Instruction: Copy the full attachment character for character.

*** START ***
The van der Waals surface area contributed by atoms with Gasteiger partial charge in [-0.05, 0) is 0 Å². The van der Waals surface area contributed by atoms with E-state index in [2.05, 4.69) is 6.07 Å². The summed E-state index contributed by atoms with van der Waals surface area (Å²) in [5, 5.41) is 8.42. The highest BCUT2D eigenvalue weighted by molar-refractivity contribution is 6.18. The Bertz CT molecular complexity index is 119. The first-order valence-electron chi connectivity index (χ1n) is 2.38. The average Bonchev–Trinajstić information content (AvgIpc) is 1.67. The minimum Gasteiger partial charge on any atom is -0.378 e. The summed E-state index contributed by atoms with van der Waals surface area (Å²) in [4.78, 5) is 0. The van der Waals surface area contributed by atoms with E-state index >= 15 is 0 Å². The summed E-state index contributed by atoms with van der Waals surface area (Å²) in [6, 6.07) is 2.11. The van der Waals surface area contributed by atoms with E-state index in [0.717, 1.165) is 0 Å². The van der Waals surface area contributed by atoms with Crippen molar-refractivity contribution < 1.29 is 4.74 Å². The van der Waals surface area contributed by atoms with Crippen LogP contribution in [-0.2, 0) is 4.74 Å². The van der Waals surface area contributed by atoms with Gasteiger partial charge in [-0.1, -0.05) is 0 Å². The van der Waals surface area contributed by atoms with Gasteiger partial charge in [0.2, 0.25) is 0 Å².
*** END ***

The van der Waals surface area contributed by atoms with Gasteiger partial charge in [-0.05, 0) is 0 Å². The van der Waals surface area contributed by atoms with E-state index in [2.05, 4.69) is 6.07 Å². The summed E-state index contributed by atoms with van der Waals surface area (Å²) in [5, 5.41) is 8.42. The highest BCUT2D eigenvalue weighted by molar-refractivity contribution is 6.18. The Bertz CT molecular complexity index is 119. The first-order valence-electron chi connectivity index (χ1n) is 2.38. The average Bonchev–Trinajstić information content (AvgIpc) is 1.67. The minimum Gasteiger partial charge on any atom is -0.378 e. The summed E-state index contributed by atoms with van der Waals surface area (Å²) in [4.78, 5) is 0. The van der Waals surface area contributed by atoms with E-state index >= 15 is 0 Å². The summed E-state index contributed by atoms with van der Waals surface area (Å²) in [6, 6.07) is 2.11. The van der Waals surface area contributed by atoms with E-state index in [0.717, 1.165) is 0 Å². The van der Waals surface area contributed by atoms with Crippen molar-refractivity contribution < 1.29 is 4.74 Å². The van der Waals surface area contributed by atoms with Crippen LogP contribution in [-0.2, 0) is 4.74 Å². The van der Waals surface area contributed by atoms with Gasteiger partial charge in [-0.1, -0.05) is 0 Å². The van der Waals surface area contributed by atoms with Gasteiger partial charge in [0.2, 0.25) is 0 Å².